Principal Investigator: Professor John Witte
Department: Epidemiology and Biostatistics
University of California, San Francisco. Epidemiology and Biostatistics, Room 388, Helen Diller Family Cancer Center, 1450 3rd Street, San Francisco CA 94158, United StatesTags: 14105, cancer, genetics, heritability, pleiotropy
1a: The goal of our proposed research is to characterize pleiotropic loci in order to gain new insight into common carcinogenic mechanisms, shared etiology of multiple cancers, and treatment for cancer patients with seemingly distinct diseases. The UK cohort currently holds 80K subjects across multiple malignant cancer types. We propose to comprehensively assess the shared genetic basis underlying these different cancers within the UK cohort through the following aims: 1) Assess the co-inheritance of cancers due to common variation. 2) Evaluate locus-specific pleiotropy across different cancers.
1b: The detection and characterization of pleiotropy is key to understanding the biological and clinical underpinnings of cancer. While any single pleiotropic variant may have modest impact on disease, combinations of multiple variants can provide increasingly accurate prediction and be important for individualized risk counseling as well as for cancer screening and surveillance. Even where there already exist clinically relevant findings for individual cancers, our efforts to detect pleiotropy may provide an avenue for informing the successful development and application of treatments across cancers.
1c: Genotyping of all cancer subjects on the Affymetrix array is close to completion for the UK biobank subjects, and data on per subject cancer type is already available. We will use these data to determine genome-wide heritability for the most common cancers in the UK cohort, and calculate the co-inheritance and overall shared genomic basis among these cancers using complex statistical analysis methods.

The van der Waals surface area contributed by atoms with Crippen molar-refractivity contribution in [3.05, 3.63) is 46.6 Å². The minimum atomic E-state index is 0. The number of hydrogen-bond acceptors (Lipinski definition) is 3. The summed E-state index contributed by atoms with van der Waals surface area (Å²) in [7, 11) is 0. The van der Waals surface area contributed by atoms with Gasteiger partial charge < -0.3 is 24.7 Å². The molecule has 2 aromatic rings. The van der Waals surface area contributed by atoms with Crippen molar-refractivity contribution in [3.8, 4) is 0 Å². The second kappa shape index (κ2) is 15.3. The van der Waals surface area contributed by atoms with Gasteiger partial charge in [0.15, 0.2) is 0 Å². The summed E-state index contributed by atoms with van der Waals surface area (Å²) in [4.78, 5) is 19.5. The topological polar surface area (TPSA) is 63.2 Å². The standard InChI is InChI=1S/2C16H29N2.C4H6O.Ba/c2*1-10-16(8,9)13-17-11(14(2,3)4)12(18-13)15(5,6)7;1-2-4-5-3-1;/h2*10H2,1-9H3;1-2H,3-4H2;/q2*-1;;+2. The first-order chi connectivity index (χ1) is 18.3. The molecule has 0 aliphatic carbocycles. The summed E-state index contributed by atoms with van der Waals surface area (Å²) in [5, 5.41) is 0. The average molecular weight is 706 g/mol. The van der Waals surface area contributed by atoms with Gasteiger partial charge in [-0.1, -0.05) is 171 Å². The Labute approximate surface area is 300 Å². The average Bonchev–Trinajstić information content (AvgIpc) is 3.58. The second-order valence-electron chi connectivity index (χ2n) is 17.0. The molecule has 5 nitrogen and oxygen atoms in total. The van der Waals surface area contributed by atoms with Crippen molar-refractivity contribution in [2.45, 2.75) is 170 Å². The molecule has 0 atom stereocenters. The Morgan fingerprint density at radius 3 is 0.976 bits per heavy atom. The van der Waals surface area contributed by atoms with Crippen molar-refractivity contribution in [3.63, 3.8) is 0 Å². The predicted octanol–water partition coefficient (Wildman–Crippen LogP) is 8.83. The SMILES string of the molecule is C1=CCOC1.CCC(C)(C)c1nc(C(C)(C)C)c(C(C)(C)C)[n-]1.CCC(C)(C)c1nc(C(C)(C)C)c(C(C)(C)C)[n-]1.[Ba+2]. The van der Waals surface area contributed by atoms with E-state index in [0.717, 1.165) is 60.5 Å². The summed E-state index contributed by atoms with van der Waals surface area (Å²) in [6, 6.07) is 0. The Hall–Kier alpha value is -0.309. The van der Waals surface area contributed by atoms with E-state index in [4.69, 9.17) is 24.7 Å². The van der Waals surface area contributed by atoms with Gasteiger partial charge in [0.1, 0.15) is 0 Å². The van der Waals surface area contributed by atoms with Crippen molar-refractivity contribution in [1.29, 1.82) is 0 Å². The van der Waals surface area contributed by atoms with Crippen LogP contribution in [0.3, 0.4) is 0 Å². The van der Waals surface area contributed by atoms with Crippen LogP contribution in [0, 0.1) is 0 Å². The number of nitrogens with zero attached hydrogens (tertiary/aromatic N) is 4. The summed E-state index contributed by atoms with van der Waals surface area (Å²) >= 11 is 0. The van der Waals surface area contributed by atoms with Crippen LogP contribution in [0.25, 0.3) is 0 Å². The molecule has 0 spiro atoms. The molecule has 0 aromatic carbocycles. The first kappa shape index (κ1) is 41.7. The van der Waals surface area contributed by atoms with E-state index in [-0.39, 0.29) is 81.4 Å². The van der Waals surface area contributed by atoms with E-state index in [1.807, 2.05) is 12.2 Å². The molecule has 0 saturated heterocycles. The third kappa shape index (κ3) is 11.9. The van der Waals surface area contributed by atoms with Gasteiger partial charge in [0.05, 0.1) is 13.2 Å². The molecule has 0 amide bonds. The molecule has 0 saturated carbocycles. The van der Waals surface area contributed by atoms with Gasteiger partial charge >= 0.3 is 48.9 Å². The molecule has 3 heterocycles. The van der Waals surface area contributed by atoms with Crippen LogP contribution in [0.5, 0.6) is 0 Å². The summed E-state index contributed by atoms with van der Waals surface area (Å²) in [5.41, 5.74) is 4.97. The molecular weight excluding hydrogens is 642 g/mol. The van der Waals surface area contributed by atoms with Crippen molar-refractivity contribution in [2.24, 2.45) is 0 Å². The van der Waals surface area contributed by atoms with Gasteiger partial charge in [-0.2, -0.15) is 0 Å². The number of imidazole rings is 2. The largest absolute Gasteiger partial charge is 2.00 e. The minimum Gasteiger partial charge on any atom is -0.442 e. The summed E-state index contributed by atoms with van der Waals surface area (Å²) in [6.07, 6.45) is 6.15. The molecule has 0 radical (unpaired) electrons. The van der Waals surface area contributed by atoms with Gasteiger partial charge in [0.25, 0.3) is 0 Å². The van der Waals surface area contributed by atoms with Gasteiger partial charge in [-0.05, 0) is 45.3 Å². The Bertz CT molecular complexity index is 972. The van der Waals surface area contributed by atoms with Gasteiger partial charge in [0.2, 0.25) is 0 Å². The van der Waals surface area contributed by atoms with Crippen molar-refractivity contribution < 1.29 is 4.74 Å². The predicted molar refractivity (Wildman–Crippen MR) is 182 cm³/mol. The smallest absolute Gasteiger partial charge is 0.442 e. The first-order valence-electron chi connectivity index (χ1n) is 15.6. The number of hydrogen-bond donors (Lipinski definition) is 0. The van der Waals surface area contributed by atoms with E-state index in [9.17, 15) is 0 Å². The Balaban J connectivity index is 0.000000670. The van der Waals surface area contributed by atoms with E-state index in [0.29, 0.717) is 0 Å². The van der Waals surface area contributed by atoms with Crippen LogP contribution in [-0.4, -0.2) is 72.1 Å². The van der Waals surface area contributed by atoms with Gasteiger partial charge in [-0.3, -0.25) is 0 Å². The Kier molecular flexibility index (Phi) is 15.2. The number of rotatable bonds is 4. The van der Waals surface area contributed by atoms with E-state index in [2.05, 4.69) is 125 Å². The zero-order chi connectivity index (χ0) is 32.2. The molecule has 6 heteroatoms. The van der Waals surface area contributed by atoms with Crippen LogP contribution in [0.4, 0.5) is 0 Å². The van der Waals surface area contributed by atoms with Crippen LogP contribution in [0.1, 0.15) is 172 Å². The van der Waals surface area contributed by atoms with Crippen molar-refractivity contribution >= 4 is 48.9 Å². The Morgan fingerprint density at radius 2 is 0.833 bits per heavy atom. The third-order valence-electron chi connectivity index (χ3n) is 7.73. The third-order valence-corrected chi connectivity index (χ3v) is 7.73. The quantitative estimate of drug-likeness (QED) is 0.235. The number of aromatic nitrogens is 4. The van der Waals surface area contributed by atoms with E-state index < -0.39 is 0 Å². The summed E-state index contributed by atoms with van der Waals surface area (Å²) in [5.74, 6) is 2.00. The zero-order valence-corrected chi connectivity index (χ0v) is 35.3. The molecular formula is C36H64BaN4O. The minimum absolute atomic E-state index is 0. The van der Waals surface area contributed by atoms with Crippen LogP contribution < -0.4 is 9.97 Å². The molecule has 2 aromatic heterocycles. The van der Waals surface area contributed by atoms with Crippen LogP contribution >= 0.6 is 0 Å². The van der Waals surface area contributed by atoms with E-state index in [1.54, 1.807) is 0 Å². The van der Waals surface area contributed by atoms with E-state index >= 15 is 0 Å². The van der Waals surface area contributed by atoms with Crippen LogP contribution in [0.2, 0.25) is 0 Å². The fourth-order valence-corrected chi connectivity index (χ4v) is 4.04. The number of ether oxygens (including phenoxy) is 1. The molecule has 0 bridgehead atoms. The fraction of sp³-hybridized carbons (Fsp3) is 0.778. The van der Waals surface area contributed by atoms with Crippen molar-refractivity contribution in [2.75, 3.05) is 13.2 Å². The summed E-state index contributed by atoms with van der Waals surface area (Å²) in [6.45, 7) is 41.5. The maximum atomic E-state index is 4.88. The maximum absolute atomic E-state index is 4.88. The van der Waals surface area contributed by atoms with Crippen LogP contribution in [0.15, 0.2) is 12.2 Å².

1d: We request the full genotyped cohort.
We also propose to expand our research to characterizing the individual and shared genetic basis of other health-related diseases and their risk factors. The latter will include cardiovascular and cerebrovascular diseases (e.g., blood pressure/hypertension, lipids/lipidemia), serum (blood) chemistry, hearing impairment, obesity, glaucoma, macular degeneration, and other eye diseases, arthritis, osteoporosis, diabetes, dementia, alzhiemer’s disease, mortality.
Complex statistical analysis methods will be used. These include heritability and co-heritability analysis with Genome-wide Complex Trait Analysis, linear/logistic/time-to-onset analysis and with mixed models, pleiotropic models that we will develop, and other methods development.